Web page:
Final vote expected on NJ bill eliminating mandatory minimum prison sentences for 29 crimes
Gov. Phil Murphy gives his 2021 New Jersey budget address. NorthJersey.com
Advocates for criminal justice reform are cheering a new bill up for approval in the state Assembly that would eliminate mandatory minimum prison sentences for a bevy of crimes, from public corruption to drug possession to shoplifting.
The bill, S-3456, which received swift approval from the state Senate on Monday with no discussion and advanced at an Assembly committee meeting Wednesday, remains controversial, with one Republican lawmaker chiding his colleagues for writing themselves a “get-out-of-jail-free card.”
The effort in New Jersey to ax mandatory minimum prison sentences is part of a nationwide push to revisit anti-crime legislation from the 1980s and ‘90s that reformers blame for creating a dramatic racial disparity among inmates. New Jersey’s disparity is among the worst in the nation, experts say.
“The time is now to put the sentencing power back where it belongs, in the hands of judges,” said Al-Tariq Witcher, a former inmate who testified in favor of the bill last week. “The time is now to let the punishment fit the crime.”
New Jersey’s push to reform sentencing laws has been clouded by politics. An earlier bill to eliminate mandatory minimums for 13 crimes, including second-degree robbery and burglary, was amended by Sen. Nicholas Sacco, D-Hudson, to include official misconduct, the criminal charge for public corruption. The bill stalled in the Assembly after Politico New Jersey revealed the son of Sacco's girlfriend is about to go on trial for official misconduct.
A new bill was introduced in the Senate on Feb. 11 to break the logjam. Now 29 crimes, including official misconduct, would not result in mandatory minimum prison sentences, including two more that Sacco’s girlfriend’s son faces. Assemblyman Brian Bergen, R-Morris, was one of two Republicans who voted against it at Wednesday’s committee hearing.
Bergen said he supported the earlier bill before Sacco’s amendment, but he said including official misconduct makes the measure unpalatable. About 60 people have been charged with that crime in the last two years statewide, mostly police officers and teachers accused of misusing their official position.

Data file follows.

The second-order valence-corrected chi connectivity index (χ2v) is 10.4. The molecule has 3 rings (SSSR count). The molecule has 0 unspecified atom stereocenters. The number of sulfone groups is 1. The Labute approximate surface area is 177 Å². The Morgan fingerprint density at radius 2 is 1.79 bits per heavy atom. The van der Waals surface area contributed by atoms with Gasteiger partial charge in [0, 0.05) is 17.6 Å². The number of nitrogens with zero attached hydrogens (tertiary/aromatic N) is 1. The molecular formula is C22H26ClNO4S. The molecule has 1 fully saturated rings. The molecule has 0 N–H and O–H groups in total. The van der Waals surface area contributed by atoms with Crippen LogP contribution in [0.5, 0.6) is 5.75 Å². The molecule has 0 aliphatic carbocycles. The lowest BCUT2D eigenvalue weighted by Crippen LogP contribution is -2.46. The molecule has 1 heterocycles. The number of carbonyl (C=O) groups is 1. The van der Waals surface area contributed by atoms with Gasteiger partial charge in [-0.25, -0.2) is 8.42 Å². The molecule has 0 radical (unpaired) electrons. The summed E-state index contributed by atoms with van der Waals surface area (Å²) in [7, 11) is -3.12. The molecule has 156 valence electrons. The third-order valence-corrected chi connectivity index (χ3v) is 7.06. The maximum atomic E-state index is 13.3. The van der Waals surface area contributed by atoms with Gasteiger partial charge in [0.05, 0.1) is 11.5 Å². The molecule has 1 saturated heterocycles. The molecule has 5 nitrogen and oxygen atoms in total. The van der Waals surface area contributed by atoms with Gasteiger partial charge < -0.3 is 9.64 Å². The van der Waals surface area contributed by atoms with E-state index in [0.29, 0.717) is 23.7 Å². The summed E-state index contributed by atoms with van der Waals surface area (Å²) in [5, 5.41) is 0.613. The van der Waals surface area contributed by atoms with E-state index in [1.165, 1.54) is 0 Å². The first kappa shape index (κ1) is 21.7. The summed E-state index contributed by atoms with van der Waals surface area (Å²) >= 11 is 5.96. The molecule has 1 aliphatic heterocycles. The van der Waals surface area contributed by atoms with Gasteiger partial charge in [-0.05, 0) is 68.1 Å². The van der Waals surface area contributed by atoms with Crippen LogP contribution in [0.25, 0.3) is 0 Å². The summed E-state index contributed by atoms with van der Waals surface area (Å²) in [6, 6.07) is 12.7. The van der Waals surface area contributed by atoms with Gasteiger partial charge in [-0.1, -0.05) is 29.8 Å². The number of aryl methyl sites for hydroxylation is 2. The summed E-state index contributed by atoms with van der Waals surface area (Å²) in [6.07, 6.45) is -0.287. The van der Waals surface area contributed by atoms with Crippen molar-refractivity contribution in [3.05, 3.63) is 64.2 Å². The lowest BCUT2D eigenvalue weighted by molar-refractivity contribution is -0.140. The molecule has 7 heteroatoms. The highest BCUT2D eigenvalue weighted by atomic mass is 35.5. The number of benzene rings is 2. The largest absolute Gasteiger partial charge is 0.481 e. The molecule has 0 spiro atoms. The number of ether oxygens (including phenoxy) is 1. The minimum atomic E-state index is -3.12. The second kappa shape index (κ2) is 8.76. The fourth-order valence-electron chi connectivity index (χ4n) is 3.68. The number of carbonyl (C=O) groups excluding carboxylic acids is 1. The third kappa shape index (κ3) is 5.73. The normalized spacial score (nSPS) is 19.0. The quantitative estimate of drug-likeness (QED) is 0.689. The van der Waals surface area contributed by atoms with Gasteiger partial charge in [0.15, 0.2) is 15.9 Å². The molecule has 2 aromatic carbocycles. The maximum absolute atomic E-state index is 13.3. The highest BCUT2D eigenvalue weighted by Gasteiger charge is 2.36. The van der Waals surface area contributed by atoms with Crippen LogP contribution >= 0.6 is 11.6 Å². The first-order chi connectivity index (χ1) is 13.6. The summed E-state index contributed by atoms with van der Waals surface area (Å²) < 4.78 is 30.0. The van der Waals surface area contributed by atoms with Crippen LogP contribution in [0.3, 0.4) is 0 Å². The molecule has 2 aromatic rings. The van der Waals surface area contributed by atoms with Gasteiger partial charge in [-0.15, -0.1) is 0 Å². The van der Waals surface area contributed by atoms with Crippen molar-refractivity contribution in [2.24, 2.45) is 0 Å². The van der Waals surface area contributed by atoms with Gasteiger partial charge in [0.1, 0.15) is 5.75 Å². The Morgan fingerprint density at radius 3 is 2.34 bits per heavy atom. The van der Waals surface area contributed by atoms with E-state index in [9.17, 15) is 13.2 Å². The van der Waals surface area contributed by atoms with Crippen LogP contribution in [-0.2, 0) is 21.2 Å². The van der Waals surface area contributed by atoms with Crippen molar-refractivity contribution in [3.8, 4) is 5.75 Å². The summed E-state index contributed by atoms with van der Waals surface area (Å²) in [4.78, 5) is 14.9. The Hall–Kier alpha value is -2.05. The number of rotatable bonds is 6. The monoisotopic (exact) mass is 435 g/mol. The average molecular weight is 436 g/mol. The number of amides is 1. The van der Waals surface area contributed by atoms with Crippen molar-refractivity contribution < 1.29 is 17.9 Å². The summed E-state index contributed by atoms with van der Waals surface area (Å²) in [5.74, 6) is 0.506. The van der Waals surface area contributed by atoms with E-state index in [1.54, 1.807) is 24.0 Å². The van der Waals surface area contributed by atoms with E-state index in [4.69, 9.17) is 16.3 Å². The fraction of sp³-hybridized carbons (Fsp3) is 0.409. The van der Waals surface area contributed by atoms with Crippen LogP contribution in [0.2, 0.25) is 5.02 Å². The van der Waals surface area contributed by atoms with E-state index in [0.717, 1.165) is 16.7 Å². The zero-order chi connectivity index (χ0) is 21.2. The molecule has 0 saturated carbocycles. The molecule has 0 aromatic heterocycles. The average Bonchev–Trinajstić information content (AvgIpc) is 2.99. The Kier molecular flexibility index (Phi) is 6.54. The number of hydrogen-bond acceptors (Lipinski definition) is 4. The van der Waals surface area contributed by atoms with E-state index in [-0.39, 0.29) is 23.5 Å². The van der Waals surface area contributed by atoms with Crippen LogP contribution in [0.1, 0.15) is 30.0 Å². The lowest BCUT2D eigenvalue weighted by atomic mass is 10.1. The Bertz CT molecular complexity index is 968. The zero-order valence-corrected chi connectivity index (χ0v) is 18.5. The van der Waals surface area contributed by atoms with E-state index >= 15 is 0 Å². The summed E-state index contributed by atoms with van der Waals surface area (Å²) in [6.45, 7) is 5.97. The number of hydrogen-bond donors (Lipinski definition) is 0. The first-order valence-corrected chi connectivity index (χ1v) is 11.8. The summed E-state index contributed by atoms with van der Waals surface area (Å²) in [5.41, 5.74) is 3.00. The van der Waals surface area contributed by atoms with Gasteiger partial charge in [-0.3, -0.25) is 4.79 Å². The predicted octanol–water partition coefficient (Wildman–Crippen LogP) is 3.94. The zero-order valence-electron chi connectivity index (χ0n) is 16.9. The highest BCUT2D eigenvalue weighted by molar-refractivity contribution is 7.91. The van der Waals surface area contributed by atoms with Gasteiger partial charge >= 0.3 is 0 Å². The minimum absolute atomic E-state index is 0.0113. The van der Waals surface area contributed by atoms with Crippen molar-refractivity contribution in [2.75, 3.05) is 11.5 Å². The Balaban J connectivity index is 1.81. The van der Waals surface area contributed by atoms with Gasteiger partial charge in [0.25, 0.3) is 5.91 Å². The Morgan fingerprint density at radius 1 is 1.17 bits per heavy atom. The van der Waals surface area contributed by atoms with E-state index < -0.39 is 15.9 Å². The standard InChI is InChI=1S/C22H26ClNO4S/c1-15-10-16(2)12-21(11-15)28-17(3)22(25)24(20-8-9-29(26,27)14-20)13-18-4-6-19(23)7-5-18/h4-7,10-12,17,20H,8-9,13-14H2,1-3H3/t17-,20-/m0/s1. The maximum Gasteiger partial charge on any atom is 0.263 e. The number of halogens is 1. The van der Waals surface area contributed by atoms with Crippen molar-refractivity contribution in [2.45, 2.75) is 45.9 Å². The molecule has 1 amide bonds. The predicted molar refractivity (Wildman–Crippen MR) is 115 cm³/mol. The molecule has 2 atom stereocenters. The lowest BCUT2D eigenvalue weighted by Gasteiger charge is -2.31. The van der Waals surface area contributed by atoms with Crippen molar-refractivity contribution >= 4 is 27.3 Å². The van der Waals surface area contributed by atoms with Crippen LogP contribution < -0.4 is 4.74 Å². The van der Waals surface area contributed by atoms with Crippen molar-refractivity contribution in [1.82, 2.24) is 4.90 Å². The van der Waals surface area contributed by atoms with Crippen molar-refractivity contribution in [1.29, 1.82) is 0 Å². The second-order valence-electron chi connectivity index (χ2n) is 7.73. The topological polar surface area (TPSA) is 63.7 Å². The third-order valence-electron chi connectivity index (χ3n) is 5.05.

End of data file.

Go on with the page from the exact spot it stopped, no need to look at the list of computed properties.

“It's the Legislature legislating themselves out of trouble. It's ridiculous,” Bergen said. “Every time I support a Democrat-majority bill and I stand on an island away from my peers, it comes back to bite me and it gets more wackadoodle as we go. This one is just crazy."
Besides the crimes already mentioned, mandatory minimums would also be halted for:
- leading a narcotics trafficking network
- selling drugs to a pregnant woman
- tampering with public records
- money laundering
- bribery in official matters
Racial disparities in prison sentencing
New Jersey lawmakers have worked for years to reform New Jersey laws on prison sentences. State Sen. Sandra B. Cunningham, D-Hudson, a leading sponsor of the mandatory minimums bill, said she knows first-hand the effects racial disparities in sentencing can have on communities like hers in Jersey City.
“There are times when African American children make horrible mistakes and they go to jail, whereas their white counterpart does not go to jail for the same kind of issue,” Cunningham said.
In federal prisons, there are 139 Black inmates per 100,000 Black residents, according to the Bureau of Justice Statistics. The figure for white inmates is 37 per 100,000. According to the Sentencing Project, a group that advocates for criminal justice reform, Black New Jerseyans are incarcerated at a rate 10 times that of whites, the highest disparity in the nation.
New Jersey Together is a collection of progressive pastors and activists that supports eliminating mandatory minimums. In a Feb. 25 letter to Assembly members, the group says it reviewed a database of more than 36,000 people who are or have recently spent time in state prison. Black people are nearly four times as likely to spend time in state prison for official misconduct compared to white people, the group says.
The number of people behind bars for the charge is low, according to the group: 44 people are behind bars for official misconduct.
“To delay justice for thousands of people because of a disagreement about 44 people is utterly unacceptable,” the letter reads.
The Assembly is expected to vote on the bill Monday. It's not clear whether Gov. Phil Murphy, who has said he does not support including official misconduct, will sign or veto the bill.
Terrence T. McDonald is a reporter for NorthJersey.com. For unlimited access to the most important news from your local community, please subscribe or activate your digital account today.